Assembly speaker calls Republicans terrorists; “Don’t hold somebody hostage for your own personal needs”
MADISON — The speaker of the Wisconsin Assembly apologized Monday for calling three fellow Republican lawmakers “terrorists” over how they negotiated the state budget with Gov. Scott Walker.
Assembly Speaker Robin Vos issued a written apology, a day after he called the state senators terrorists during a television interview. The comment elicited a bipartisan rebuke and calls from Republicans for Vos to apologize.
Vos said he regretted using the word terrorist to describe the conservative state senators and apologized, but he continued to call them “rogue holdouts” who stepped outside of the routine budget negotiating process to get what they wanted.
The deal that state Sens. Duey Stroebel of Saukville, Steve Nass of Whitewater, and Chris Kapenga of Delafield, struck with Walker in September resulted in him vetoing several parts of the budget they objected to. Some of the vetoes included making repeal of the state’s prevailing wage requirement take effect immediately rather than in a year, limiting days when school districts can seek referendum votes and doing away with a $2.5 million study on tolling.
Republicans have their strongest majorities in the Wisconsin state Senate and Assembly in decades and have controlled both the Legislature and governor’s office since 2011. Vos has been speaker, the highest position in the Assembly, since 2013.
“The last seven years proved that we are better when we work together,” Vos said. “I don’t want to see the constant, defiant demands of a few derail our progress.”
Vos made the terrorist comment during an interview aired Sunday on the WISN-TV’s program “Up Front with Mike Gousha.”
“Frankly, I wish Governor Walker wouldn’t have negotiated with terrorists,” Vos said in the interview.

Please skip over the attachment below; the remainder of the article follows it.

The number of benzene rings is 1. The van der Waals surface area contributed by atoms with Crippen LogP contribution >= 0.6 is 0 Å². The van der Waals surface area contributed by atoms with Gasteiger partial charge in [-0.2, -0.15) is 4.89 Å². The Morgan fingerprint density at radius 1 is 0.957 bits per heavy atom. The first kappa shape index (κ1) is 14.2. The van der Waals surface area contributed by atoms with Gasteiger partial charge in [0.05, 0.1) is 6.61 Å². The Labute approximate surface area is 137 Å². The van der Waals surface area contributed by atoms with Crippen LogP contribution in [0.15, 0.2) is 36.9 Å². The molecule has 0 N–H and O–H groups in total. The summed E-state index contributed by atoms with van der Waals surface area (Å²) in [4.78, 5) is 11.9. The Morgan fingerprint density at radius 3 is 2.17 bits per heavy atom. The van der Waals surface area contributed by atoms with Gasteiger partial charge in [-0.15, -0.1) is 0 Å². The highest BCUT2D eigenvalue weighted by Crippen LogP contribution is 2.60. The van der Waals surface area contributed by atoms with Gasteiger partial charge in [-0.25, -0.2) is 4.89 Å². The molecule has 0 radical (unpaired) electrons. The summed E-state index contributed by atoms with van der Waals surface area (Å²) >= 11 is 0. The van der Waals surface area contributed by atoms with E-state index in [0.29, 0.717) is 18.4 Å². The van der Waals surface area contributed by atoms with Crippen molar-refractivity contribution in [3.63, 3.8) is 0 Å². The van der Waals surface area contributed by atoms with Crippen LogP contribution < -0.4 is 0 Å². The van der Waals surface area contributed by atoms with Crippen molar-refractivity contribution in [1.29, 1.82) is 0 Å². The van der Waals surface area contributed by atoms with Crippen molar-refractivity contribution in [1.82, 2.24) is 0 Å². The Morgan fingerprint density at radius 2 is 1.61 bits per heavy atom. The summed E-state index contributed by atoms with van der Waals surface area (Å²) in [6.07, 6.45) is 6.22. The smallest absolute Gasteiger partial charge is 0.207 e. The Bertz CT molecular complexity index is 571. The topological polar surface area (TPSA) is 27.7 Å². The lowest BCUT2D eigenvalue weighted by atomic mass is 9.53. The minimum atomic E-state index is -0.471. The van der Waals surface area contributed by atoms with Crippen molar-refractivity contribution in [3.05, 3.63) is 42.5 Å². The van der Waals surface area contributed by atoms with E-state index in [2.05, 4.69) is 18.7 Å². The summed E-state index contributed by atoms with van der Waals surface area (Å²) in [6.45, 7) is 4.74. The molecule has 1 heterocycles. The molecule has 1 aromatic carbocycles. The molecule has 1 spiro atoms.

Gousha followed up asking Vos if he was calling those senators terrorists.
“Yeah, that’s what they are,” Vos said. “Because you don’t hold somebody hostage for your own personal needs. You negotiate, you give and you take.”
Vos has been openly critical of the lawmakers’ tactics, previously saying they were holding the 10-week-late budget hostage by crafting their own deal outside of one worked out by Republican leadership and Walker.
Vos in late September texted his displeasure to Walker over how the budget vetoes were being handled, telling him he was “very disappointed in the way I’ve been treated” and “I won’t forget this.”
But his calling the senators “terrorists” unleashed a swift and loud rebuke across the Statehouse.
Walker spokesman Tom Evenson said in a statement that, “It’s unacceptable the word was used to describe good public servants at a time when our men and women in uniform are fighting terrorism around the world.”
Republican Senate Majority Leader Scott Fitzgerald said the comment was “beyond inappropriate.” Nass said that Vos should stop “inappropriate behaviors that have become all-to-common from him this entire session.” Kapenga called it “severely inappropriate” and Stroebel said people expect more from their leaders than “these kind of personal attacks.”
The leader of the conservative group Americans for Prosperity-Wisconsin, Eric Bott, joined the lawmakers in calling for an apology. Democratic Senate Minority Leader Jennifer Shilling likened Vos to President Donald Trump and asked Republican leaders “to end the name calling and political gamesmanship and start focusing on the issues important to Wisconsin children, families and seniors.”